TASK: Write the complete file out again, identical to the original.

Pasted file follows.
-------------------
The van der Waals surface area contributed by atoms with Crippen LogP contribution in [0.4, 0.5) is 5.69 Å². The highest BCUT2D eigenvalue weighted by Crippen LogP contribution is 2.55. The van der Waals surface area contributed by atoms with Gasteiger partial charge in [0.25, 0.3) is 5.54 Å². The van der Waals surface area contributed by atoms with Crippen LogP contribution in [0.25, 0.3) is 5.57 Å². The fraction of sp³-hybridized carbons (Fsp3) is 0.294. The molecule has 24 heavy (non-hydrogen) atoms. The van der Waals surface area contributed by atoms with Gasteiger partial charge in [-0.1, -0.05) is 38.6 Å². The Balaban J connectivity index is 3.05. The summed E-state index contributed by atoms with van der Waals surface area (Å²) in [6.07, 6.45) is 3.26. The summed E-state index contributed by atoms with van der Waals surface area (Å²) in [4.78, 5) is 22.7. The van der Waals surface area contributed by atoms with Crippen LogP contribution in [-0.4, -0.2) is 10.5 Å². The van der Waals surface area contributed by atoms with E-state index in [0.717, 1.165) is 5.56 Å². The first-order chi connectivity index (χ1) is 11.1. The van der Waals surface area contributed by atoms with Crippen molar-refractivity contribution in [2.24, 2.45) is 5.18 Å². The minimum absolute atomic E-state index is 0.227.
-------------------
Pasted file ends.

The van der Waals surface area contributed by atoms with Crippen LogP contribution in [0.4, 0.5) is 5.69 Å². The highest BCUT2D eigenvalue weighted by Crippen LogP contribution is 2.55. The van der Waals surface area contributed by atoms with Gasteiger partial charge in [0.25, 0.3) is 5.54 Å². The van der Waals surface area contributed by atoms with Crippen LogP contribution in [0.25, 0.3) is 5.57 Å². The fraction of sp³-hybridized carbons (Fsp3) is 0.294. The molecule has 24 heavy (non-hydrogen) atoms. The van der Waals surface area contributed by atoms with Gasteiger partial charge in [-0.1, -0.05) is 38.6 Å². The Balaban J connectivity index is 3.05. The summed E-state index contributed by atoms with van der Waals surface area (Å²) in [6.07, 6.45) is 3.26. The summed E-state index contributed by atoms with van der Waals surface area (Å²) in [4.78, 5) is 22.7. The van der Waals surface area contributed by atoms with Crippen LogP contribution in [-0.4, -0.2) is 10.5 Å². The van der Waals surface area contributed by atoms with E-state index in [0.717, 1.165) is 5.56 Å². The first-order chi connectivity index (χ1) is 11.1. The van der Waals surface area contributed by atoms with Crippen molar-refractivity contribution in [2.24, 2.45) is 5.18 Å². The minimum absolute atomic E-state index is 0.227.